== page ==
• Be On Your Guard

    So now we know. We heard it from the man himself. Christopher Luxon told us that he is “incredibly confident” that National’s calculations about their tax proposals are accurate – and “incredible” is exactly what they are.

    There is another small indication that the proposition is shonky. Did you notice that the benefit to taxpayers was constantly expressed in terms of a fortnightly sum, rather than the more usual weekly amount? The effort was made, in other words, to present a figure to the unwary that was twice as large as the real one – and that’s assuming that either could be believed.

    Slippery, eh?

  • Stuck On A Hook

    What can be done to help Chris Hipkins off a hook of his own making?

    “There will be no wealth tax while I am Prime Minister,” he said, and there he is stuck – even though his own senior lieutenants, his party membership, popular sentiment, economic prudence, social justice, and political advantage all point in the opposite direction.

    He is stuck, it seems, because he fears the damage to his reputation, as someone who can be trusted, if he changes his mind. It may be, however, that demonstrating the courage required to change his mind might actually enhance his reputation. The country might well respond positively to a leader who showed that he was big enough to see the bigger picture, and to serve the wider interest and not just his own reputation.

    He might also consider the example of the great English economist, John Maynard Keynes, who was criticised by a correspondent for changing his mind on a point of economic policy.

    “When the facts change, I change my mind,” wrote Keynes, “What do you do, Sir?”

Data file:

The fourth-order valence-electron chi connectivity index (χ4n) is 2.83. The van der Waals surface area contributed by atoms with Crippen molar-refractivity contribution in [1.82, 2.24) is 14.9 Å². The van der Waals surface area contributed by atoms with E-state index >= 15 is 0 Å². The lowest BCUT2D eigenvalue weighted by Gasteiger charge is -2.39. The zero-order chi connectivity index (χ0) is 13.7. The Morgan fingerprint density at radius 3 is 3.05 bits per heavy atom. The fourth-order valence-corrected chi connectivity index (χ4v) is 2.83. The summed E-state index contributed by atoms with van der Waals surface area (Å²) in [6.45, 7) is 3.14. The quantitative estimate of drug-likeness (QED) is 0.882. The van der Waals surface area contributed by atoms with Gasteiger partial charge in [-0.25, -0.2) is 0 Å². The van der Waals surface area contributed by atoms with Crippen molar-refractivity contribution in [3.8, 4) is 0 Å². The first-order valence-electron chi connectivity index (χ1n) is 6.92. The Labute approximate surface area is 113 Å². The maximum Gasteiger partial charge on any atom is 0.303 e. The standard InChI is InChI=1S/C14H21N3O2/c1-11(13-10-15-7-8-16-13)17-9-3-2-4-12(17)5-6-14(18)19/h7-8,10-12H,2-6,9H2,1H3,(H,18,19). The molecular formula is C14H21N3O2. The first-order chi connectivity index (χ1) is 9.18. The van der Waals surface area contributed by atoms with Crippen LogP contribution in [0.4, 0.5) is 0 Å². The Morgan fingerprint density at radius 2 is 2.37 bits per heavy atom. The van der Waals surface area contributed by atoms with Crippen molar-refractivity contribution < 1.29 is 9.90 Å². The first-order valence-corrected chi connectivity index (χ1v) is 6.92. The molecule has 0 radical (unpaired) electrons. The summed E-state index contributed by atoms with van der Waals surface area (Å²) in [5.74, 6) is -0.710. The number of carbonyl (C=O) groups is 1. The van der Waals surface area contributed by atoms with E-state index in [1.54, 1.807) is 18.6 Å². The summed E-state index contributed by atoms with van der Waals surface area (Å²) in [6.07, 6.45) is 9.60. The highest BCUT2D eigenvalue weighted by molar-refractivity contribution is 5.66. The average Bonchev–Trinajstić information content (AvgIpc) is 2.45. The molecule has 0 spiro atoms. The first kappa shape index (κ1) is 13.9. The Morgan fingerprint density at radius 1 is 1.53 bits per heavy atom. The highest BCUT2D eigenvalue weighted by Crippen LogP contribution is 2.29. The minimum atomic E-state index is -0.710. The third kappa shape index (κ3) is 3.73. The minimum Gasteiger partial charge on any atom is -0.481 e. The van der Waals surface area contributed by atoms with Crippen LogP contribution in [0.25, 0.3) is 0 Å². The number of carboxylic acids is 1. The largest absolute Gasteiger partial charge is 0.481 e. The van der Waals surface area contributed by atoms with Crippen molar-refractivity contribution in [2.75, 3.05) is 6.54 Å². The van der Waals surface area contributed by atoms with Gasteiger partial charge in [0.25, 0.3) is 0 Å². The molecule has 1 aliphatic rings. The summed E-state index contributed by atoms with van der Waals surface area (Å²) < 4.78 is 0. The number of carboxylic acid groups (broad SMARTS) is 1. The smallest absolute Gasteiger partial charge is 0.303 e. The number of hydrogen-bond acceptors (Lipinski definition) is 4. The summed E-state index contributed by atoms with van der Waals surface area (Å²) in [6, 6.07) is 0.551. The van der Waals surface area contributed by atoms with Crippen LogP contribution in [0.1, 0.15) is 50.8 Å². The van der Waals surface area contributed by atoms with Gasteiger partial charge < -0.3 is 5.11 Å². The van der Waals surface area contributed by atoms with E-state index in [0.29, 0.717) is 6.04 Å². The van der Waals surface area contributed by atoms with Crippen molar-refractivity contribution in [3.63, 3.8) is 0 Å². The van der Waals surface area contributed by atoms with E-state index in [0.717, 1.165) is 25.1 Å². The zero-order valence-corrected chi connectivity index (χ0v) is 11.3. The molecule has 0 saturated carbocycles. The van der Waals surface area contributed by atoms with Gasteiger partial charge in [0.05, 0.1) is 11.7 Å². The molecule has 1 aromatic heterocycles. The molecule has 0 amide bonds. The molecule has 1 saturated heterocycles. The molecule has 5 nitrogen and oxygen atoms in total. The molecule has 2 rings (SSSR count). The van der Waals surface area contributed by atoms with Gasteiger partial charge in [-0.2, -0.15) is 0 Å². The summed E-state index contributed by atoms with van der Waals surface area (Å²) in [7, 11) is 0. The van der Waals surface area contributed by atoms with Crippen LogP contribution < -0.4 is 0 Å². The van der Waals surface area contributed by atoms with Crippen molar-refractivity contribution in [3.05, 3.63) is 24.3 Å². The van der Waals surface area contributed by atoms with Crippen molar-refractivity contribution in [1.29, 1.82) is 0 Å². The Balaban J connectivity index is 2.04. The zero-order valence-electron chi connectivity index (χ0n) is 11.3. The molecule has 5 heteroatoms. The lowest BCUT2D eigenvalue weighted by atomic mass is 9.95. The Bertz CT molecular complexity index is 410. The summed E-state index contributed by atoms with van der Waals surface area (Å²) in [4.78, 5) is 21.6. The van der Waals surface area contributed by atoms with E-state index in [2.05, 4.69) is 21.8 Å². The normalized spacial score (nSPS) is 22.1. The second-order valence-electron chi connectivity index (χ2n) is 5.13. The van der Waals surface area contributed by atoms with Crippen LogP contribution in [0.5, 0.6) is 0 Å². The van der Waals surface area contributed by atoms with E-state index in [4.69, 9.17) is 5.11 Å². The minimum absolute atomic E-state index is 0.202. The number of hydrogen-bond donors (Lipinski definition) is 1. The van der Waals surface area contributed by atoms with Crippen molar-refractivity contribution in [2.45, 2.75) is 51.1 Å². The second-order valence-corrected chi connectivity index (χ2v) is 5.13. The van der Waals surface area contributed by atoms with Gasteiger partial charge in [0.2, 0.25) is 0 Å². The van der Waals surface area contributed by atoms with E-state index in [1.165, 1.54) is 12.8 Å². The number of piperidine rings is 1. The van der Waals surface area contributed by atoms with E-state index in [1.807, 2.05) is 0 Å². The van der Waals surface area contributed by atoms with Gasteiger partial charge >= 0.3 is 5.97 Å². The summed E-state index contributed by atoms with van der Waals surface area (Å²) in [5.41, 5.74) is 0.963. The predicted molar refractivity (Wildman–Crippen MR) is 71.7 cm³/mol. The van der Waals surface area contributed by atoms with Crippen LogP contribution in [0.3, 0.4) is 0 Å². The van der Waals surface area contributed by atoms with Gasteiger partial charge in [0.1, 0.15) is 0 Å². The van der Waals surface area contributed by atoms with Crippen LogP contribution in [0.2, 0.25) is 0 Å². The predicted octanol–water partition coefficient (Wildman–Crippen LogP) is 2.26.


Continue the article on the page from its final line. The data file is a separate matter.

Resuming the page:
• Which Europe?

    In today’s Guardian, Will Hutton – an old friend with whom I have, sadly, now lost touch – repeats a common (and possibly deliberate) error; he insists on locating Brexit as part of a far-right resurgence in Europe; and, in so doing, he conflates (as so many do) Europe and the European Union.

    Those who supported Britain’s initial joining of the European Union have always ignored and misrepresented the initial resistance to the proposition – a resistance that had its origins not so much in right-wing or left-wing politics, as in straightforward economic calculation.

    It never made economic sense for the UK to accept an arrangement that destroyed our access to efficiently produced Commonwealth food and compelled us to pay twice over – as both consumers and taxpayers – for expensive European food and for the Common Agricultural Policy (or, in other terms, the Inefficient-French-Farming Outdoor Relief Fund); and, at the same time, jeopardised our preferential treatment in Commonwealth markets for our manufactured goods, while simultaneously opening our own market to tariff-free German manufactures.

    The entirely predictable outcome was that we gave up our one competitive advantage – our access to cheap food – and allowed our manufacturing industry to be decimated by efficiently produced German manufactures, all of which was compounded by errors in economic policy – principally by holding the value of sterling at an overvalued rate.

    It was no accident that de Gaulle (supported by Adenauer) barred UK accession until he could be sure that the twin pillars of the Common Agricultural Policy and free trade in manufactures were safely in place. The romantics amongst us, however, ignored the hard-headed facts and were seduced by the notion that they were “building Europe”.

    They failed to recognise, not only the economics, but also the politics. In post-war Europe, a defeated Germany, and a France that resented the fact that it owed its liberation to the “Anglophones”, were jointly fearful that the the UK would claim a preponderant role in re-building the war-torn western Europe. The initial formation of “the Common Market” was a deliberate Franco-German attempt to “cut Britain down to size”.

    I had a ringside view of all these forces at work, by virtue of working in the Foreign Office on post-war western Europe and then serving in the UK embassy in Brussels. Those who now lament the downsides of Brexit seem to have no understanding of the real reasons for the British disenchantment with “Europe”.